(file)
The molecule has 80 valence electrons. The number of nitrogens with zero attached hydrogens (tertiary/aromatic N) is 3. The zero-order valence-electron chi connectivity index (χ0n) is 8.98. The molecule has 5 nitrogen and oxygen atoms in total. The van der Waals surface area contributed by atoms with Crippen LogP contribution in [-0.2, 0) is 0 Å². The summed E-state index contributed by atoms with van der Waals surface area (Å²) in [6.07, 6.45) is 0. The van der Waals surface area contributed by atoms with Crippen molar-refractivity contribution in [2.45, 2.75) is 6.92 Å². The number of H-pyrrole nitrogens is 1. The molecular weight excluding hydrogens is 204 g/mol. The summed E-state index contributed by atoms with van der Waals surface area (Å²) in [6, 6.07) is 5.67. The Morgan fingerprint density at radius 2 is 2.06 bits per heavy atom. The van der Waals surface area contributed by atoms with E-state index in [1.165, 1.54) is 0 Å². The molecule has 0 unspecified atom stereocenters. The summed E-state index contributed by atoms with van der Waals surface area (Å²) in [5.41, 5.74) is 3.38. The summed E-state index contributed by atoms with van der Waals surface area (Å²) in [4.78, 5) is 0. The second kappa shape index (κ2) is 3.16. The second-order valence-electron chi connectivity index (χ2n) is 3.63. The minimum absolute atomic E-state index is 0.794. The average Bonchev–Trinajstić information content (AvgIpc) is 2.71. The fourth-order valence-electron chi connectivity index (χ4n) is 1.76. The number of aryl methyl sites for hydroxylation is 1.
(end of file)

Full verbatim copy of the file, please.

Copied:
The molecule has 80 valence electrons. The number of nitrogens with zero attached hydrogens (tertiary/aromatic N) is 3. The zero-order valence-electron chi connectivity index (χ0n) is 8.98. The molecule has 5 nitrogen and oxygen atoms in total. The van der Waals surface area contributed by atoms with Crippen LogP contribution in [-0.2, 0) is 0 Å². The summed E-state index contributed by atoms with van der Waals surface area (Å²) in [6.07, 6.45) is 0. The van der Waals surface area contributed by atoms with Crippen molar-refractivity contribution in [2.45, 2.75) is 6.92 Å². The number of H-pyrrole nitrogens is 1. The molecular weight excluding hydrogens is 204 g/mol. The summed E-state index contributed by atoms with van der Waals surface area (Å²) in [6, 6.07) is 5.67. The Morgan fingerprint density at radius 2 is 2.06 bits per heavy atom. The van der Waals surface area contributed by atoms with E-state index in [1.165, 1.54) is 0 Å². The molecule has 0 unspecified atom stereocenters. The summed E-state index contributed by atoms with van der Waals surface area (Å²) in [5.41, 5.74) is 3.38. The summed E-state index contributed by atoms with van der Waals surface area (Å²) in [4.78, 5) is 0. The second kappa shape index (κ2) is 3.16. The second-order valence-electron chi connectivity index (χ2n) is 3.63. The minimum absolute atomic E-state index is 0.794. The average Bonchev–Trinajstić information content (AvgIpc) is 2.71. The fourth-order valence-electron chi connectivity index (χ4n) is 1.76. The number of aryl methyl sites for hydroxylation is 1.